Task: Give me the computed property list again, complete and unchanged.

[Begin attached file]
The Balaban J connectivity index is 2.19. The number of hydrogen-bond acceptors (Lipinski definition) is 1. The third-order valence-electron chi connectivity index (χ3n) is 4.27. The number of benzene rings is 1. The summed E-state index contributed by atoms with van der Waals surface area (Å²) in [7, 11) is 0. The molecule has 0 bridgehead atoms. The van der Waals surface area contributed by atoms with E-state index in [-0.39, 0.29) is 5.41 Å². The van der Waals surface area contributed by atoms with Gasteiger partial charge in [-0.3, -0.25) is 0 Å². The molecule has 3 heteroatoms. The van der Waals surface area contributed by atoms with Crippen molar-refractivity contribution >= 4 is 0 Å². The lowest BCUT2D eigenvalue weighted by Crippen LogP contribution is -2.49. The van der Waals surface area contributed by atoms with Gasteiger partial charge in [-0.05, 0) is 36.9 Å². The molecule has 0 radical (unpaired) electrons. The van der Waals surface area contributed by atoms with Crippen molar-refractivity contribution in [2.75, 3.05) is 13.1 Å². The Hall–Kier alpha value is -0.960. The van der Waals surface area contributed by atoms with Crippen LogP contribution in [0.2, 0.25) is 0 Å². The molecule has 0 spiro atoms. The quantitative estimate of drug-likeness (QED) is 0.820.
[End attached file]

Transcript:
The Balaban J connectivity index is 2.19. The number of hydrogen-bond acceptors (Lipinski definition) is 1. The third-order valence-electron chi connectivity index (χ3n) is 4.27. The number of benzene rings is 1. The summed E-state index contributed by atoms with van der Waals surface area (Å²) in [7, 11) is 0. The molecule has 0 bridgehead atoms. The van der Waals surface area contributed by atoms with E-state index in [-0.39, 0.29) is 5.41 Å². The van der Waals surface area contributed by atoms with Gasteiger partial charge in [-0.3, -0.25) is 0 Å². The molecule has 3 heteroatoms. The van der Waals surface area contributed by atoms with Crippen molar-refractivity contribution >= 4 is 0 Å². The lowest BCUT2D eigenvalue weighted by Crippen LogP contribution is -2.49. The van der Waals surface area contributed by atoms with Gasteiger partial charge in [-0.05, 0) is 36.9 Å². The molecule has 0 radical (unpaired) electrons. The van der Waals surface area contributed by atoms with Crippen molar-refractivity contribution in [2.75, 3.05) is 13.1 Å². The Hall–Kier alpha value is -0.960. The van der Waals surface area contributed by atoms with Crippen LogP contribution in [0.2, 0.25) is 0 Å². The molecule has 0 spiro atoms. The quantitative estimate of drug-likeness (QED) is 0.820.